A Force to be Reckoned With

They can be quirky;  they may not look you in the eye; they may resist a handshake.  They may speak with an affect or not speak much at all.  If you get them going on a topic near to their hearts, they may not stop talking. Someone dear to me has many of these tendencies .  He’s my 19 -year- old son who, along with a difficult-to-quantify segment of the population,  has Autism Spectrum Disorder (ASD).

It feels like we spent an eternity getting him through school.  Now he participates in a transition program designed to prepare him for next steps, whatever those might be.  He mentions college.  I think workplace.  Yet in my pragmatic mind, as I hear about large numbers of qualified people on unemployment, I wonder why an employer would hire my guy, who would likely show up at work with a job coach and would need special accommodations, instead of another who would be ready to roll on day one.

My question will be addressed on February 17 at a first annual forum to be held on the 3M campus in Maplewood, Minnesota.  Under the new leadership of Executive Director Sherrie Kenny, mother of an adult son on the autism spectrum, The Autism Society of Minnesota (AuSM) has brought together three major employers and an accomplished adult with ASD to speak about autism and employment.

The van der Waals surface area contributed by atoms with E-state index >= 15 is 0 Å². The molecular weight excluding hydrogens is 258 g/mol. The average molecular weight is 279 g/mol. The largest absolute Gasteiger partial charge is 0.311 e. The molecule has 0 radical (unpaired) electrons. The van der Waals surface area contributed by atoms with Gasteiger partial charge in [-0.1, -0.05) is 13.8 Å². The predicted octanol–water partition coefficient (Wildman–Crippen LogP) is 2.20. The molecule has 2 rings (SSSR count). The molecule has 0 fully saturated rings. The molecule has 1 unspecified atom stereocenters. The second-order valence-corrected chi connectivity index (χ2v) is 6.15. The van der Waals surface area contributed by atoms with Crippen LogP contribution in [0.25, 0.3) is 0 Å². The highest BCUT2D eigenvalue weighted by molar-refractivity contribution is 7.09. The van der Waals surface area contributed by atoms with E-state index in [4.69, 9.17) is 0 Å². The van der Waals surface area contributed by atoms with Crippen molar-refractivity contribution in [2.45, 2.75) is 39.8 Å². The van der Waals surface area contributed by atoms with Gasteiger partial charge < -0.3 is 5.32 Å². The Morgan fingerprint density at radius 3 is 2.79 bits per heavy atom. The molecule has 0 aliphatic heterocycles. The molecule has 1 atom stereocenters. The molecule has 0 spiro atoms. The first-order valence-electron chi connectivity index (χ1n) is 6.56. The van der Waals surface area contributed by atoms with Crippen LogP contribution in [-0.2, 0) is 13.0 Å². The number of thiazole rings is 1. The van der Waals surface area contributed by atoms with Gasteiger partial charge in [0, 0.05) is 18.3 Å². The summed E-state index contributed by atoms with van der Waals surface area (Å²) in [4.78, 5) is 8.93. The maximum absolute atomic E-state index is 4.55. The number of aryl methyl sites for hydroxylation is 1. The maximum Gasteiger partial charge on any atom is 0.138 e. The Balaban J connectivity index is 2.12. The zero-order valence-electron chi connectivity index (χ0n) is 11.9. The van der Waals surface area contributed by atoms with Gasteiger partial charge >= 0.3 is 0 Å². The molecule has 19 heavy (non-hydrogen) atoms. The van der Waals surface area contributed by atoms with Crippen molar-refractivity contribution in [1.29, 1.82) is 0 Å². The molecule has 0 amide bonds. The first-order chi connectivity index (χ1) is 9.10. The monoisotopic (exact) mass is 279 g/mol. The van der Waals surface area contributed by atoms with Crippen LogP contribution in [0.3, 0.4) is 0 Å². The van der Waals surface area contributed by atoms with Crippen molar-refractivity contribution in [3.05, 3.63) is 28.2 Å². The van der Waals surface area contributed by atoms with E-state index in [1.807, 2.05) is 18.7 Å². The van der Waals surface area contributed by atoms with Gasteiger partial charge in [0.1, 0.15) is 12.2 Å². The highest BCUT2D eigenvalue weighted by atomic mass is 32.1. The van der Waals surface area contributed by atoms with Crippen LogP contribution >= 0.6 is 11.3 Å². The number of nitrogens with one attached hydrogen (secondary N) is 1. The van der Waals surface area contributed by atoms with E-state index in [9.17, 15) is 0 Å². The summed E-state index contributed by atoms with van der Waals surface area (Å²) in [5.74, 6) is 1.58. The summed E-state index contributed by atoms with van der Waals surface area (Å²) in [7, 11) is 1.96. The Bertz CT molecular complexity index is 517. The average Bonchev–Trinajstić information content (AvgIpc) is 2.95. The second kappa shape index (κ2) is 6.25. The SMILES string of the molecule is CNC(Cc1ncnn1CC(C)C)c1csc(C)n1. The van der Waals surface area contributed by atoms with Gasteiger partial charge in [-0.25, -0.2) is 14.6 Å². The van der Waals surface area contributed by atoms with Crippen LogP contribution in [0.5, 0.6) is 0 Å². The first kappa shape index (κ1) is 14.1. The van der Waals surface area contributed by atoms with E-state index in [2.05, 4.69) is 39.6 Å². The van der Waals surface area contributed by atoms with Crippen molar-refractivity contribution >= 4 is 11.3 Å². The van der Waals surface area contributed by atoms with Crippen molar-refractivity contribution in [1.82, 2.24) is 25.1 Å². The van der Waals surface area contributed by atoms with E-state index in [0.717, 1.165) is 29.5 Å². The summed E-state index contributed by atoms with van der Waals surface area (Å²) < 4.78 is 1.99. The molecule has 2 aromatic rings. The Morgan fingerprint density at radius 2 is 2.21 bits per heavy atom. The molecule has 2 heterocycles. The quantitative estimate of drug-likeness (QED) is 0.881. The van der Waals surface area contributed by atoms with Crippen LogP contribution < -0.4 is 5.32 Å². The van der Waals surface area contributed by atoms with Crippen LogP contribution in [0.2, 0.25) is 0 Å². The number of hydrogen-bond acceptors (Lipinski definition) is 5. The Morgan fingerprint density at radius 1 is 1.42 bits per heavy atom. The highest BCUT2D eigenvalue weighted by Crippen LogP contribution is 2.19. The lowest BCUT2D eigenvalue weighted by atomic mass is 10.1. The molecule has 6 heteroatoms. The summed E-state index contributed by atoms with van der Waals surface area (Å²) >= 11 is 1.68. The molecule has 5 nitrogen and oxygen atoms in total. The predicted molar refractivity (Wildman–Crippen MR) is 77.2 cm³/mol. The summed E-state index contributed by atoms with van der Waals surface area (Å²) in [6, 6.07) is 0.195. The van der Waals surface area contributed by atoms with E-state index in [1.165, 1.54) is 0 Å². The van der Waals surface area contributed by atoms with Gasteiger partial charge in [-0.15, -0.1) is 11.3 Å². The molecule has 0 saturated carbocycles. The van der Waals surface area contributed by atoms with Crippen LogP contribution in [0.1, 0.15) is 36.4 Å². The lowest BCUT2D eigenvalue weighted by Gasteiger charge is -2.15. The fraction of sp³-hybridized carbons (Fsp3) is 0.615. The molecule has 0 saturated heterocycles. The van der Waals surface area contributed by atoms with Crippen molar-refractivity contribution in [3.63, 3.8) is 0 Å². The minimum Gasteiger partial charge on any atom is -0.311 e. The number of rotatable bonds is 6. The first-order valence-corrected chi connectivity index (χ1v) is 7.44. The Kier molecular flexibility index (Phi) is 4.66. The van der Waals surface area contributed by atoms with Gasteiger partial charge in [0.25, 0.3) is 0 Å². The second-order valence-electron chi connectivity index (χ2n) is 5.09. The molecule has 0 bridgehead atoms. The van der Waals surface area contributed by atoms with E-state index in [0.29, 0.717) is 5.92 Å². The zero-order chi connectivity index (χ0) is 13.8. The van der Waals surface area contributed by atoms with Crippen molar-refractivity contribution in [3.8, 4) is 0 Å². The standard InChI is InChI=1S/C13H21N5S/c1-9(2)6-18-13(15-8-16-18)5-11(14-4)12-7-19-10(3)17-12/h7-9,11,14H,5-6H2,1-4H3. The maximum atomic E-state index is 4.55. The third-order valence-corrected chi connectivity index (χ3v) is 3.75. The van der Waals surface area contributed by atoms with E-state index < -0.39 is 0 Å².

AuSM’s premise is that with education comes change.  The goal of the forum, says Kenny, is to educate people in the workplace about the growing number of employees on the spectrum. The event will feature Dr. Temple Grandin, arguably the most well-known adult with ASD, as keynote speaker. The subject of the award-winning HBO film bearing her name, Grandin is an author and animal behavior expert.  She provides invaluable insight into a condition which is estimated to affect 1 in 110 people.  She will talk about the gifts and talents employees with ASD bring to the workplace, noting they are differently-abled, not disabled.

Representatives from Best Buy, 3M and Cargill will speak about hiring, nurturing and retaining employees with ASD.  For, as Susan Larson, Human Relations Communications at Best Buy, says, people with ASD tend to be very loyal employees.  They (and their families) are grateful for the chance to work. Turnover is expensive for companies.  While they may spend a little more to bring someone with ASD on board, they may save in the long run.

When I read Temple’s work or hear her speak, I gain much helpful insight into my son.  It helps me to be less frustrated by his condition and more fascinated by him. I’m looking forward to spending some time with her next Wednesday and to attending the forum on Thursday.  I’m looking for insights that might help others to be less fearful of people who, while they have an “invisible disability,” are becoming  more visible in our communities. Stay tuned for a column about the forum later this week in the Pioneer Press.